Private house, Bedworth

Staffs Blue clay roof tiles on a self build house in Bedworth  A Staffs Blue roof being installed by a talented self build team

As authentic a self build project as you will ever find!  Peter and Jenny Marston can claim to be genuine amateurs in building terms and yet with only some occasional help from their children they have designed and built this house virtually unaided. Full Details 



Technical Info

Dreadnought Tiles conform to BS EN 1304:2013 and should be fixed in accordance with BS 5534 "Slating and Tiling" part 1 & 2 and BS 8000 Part 6.
Frozen-Icon2 webFreeze Thaw Standards require plain clay tiles for use in the U.K. to withstand at least 150 freeze / thaw cycles under method E of European Standard EN 539-2:2013.   At Dreadnought Tiles we regard this as too low for our climate and we therefore test our tiles to withstand in excess of 400 cycles. 

Download Freeze Thaw Testing Report 

Download this info as a pdf 

Download Specification sheet as a word doc 

  Tiles Eaves Gable
Size 265x 165 mm 215x 165 mm 265 x 248 mm
Weight 1.19 kg 0.95 kg 1.8 kg
Pattern Traditional Single Camber    
Material Etruria Marl Etruria Marl Etruria Marl


  Pitched Roofs Vertical
Minimum Lap 65 mm 32 mm
Maximum Gauge 100 mm 115 mm
Minimum Gauge 88mm 88mm
Approx Weight at
Maximum Gauge
71 kg/m2 63 kg/m2
Nails 38 x 2.65 mm alloy 38 x 2.65 mm alloy
Battens 38 x 25 mm 38 x 25 mm
Minimum Pitch 35 degree  

Quantity Guide

Tiles @ 100mm Gauge 60m2
115mm Gauge 53m2
Eaves/Tops 6/lineal metre
Gable (Tile and Half) 5/lineal metre of verge
Hips and Valleys 10/lineal metre of main rafter
Ridges Supplied in 300 mm and 450 mm lengths

Relevant Fixing Standards

BS 5534 2014 Code of Practice for Slating and Tiling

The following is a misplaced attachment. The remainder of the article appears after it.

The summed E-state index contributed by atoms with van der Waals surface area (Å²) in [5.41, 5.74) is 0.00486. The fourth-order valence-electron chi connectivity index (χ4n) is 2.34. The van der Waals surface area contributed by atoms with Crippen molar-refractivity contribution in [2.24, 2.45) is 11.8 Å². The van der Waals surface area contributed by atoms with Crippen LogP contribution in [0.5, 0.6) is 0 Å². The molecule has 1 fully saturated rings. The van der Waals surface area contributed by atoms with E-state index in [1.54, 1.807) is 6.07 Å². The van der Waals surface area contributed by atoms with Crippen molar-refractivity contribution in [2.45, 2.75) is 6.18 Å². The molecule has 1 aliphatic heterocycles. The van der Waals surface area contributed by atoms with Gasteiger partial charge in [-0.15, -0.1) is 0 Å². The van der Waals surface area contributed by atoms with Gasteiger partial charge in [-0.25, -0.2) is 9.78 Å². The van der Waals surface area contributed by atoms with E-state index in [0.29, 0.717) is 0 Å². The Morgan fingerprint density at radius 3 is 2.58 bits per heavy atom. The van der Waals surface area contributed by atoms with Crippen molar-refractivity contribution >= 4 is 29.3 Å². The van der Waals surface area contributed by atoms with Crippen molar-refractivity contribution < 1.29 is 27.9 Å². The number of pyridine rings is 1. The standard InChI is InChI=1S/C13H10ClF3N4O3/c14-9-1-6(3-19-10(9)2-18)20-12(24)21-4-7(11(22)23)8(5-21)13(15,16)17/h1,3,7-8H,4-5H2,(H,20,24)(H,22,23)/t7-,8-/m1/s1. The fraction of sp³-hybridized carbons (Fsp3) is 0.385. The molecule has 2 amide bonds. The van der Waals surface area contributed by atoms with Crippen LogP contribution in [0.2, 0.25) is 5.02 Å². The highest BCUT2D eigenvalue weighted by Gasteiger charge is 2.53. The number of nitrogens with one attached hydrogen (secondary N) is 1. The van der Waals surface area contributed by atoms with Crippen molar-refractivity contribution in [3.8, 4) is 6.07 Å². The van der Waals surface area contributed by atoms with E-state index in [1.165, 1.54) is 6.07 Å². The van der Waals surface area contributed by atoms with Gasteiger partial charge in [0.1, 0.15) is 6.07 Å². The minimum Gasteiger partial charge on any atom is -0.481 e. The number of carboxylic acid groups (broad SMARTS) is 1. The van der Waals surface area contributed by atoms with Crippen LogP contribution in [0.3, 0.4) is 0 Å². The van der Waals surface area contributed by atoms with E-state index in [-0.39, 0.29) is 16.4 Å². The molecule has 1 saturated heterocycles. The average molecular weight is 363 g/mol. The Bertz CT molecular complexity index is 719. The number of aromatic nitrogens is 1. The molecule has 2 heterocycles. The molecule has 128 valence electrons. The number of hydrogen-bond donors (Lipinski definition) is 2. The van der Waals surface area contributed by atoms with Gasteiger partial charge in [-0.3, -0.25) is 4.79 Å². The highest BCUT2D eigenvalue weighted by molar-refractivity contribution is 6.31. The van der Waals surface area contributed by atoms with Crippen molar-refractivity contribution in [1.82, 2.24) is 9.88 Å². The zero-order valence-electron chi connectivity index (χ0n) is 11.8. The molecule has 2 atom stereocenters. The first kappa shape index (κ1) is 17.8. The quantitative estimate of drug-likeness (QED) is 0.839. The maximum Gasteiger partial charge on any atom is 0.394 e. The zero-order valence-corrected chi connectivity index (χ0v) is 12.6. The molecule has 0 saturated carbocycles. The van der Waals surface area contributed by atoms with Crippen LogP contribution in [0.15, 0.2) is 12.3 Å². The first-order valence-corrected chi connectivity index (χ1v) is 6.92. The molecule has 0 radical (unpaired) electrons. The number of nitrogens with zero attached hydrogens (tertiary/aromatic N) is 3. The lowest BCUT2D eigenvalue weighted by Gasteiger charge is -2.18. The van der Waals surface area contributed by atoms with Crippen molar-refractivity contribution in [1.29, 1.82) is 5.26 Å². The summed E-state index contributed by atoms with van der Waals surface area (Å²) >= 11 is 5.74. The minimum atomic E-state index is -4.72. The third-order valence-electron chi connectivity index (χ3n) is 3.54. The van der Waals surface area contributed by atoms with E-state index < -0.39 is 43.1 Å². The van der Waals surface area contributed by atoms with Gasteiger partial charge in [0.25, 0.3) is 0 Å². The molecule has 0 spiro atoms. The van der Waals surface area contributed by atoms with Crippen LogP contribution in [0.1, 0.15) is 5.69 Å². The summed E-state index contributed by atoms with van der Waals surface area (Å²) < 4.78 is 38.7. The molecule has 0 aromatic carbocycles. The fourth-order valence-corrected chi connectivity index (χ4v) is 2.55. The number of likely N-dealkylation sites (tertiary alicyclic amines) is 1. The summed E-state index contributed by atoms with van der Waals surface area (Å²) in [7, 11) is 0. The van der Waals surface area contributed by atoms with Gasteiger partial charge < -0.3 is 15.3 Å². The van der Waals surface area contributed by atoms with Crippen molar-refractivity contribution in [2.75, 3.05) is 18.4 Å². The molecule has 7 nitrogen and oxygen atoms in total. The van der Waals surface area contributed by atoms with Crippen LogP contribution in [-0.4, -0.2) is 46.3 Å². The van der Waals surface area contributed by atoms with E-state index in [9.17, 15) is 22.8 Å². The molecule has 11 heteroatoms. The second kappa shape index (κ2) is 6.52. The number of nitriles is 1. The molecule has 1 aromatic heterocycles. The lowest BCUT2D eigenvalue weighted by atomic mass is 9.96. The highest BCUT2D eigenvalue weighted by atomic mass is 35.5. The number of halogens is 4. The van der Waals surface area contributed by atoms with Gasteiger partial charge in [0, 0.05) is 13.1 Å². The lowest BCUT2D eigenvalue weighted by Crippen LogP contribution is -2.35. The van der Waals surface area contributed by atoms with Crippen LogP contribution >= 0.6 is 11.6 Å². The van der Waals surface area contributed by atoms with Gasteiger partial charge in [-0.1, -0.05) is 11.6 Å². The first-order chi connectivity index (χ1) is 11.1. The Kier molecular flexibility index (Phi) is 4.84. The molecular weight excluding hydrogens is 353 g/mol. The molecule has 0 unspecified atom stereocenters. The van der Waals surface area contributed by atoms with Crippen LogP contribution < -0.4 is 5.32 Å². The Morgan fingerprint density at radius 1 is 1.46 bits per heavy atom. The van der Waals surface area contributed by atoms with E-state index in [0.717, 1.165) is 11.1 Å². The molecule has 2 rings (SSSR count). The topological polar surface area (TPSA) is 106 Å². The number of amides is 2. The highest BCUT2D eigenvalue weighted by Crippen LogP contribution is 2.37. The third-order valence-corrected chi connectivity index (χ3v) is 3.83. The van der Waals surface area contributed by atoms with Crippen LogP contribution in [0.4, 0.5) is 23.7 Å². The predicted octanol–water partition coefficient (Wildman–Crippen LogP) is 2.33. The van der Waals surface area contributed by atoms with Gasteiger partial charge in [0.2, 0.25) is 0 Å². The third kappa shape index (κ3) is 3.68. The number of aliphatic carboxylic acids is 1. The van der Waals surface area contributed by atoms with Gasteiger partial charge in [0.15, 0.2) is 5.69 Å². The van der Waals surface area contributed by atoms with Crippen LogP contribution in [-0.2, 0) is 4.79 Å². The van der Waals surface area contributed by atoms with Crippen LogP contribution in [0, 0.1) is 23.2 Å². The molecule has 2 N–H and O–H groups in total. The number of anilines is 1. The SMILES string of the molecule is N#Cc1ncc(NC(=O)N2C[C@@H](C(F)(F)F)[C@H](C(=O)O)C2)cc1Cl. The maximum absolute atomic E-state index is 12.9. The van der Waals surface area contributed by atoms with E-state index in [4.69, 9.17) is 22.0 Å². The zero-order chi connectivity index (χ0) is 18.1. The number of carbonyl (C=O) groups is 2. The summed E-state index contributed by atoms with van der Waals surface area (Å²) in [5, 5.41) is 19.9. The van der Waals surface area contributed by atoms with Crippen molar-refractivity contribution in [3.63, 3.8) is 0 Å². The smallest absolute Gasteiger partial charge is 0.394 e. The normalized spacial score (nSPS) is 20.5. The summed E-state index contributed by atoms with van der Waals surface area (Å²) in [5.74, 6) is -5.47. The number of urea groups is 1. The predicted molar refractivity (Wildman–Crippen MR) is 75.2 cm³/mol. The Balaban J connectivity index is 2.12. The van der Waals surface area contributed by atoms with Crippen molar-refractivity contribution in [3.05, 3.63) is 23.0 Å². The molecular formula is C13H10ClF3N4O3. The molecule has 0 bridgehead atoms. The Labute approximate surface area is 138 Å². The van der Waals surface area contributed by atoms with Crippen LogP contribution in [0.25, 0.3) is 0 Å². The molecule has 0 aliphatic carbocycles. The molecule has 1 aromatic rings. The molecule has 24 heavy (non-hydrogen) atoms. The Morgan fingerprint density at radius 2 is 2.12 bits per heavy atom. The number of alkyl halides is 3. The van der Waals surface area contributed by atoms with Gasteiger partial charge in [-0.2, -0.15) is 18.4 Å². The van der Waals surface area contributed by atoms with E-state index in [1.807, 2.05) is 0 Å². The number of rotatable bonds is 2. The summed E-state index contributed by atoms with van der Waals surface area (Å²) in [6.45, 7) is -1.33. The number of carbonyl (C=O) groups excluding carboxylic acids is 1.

BS 8000-6.2013 Workmanship on Building Sites
BS EN 1991-1-4:2005+A1:2010 UK National Annex to Eurocode 1 -Actions on Structures - Part 1-4: General actions - wind actions

Environmental Info

Place of Manufacture: Brierley Hill, UK
Environmental Management:       ISO 14001        Download Certificate 
Quality Management:                    ISO   9001       Download Certificate  
Life Cycle: BRE 'A+' rating
Freeze Thaw Testing to in excess of 400 cycles  Download Freeze Thaw Test Certificate >>
Energy: Fired in gas kilns to 1130 degrees
Raw materials: Etruria Marl Clay from our local quarry in Brierley Hill, sand
Lifespan: > 60 years. Second hand tiles that have been on roofs in excess of 100 years often sell for more than new tiles on the 2nd hand market
Recyclability: Can be crushed and used as aggregate and/or as an inert bulk fill
Packaging: We keep packaging to a minimum using wooden pallets. We do not shrink wrap or use plastic straps.

Find out more about Dreadnought Tiles approach to sustainability

Download our Quality and Environmental Policy

Roof Components

Ornamental tiles

clubfishtailclub1 300x215

Further details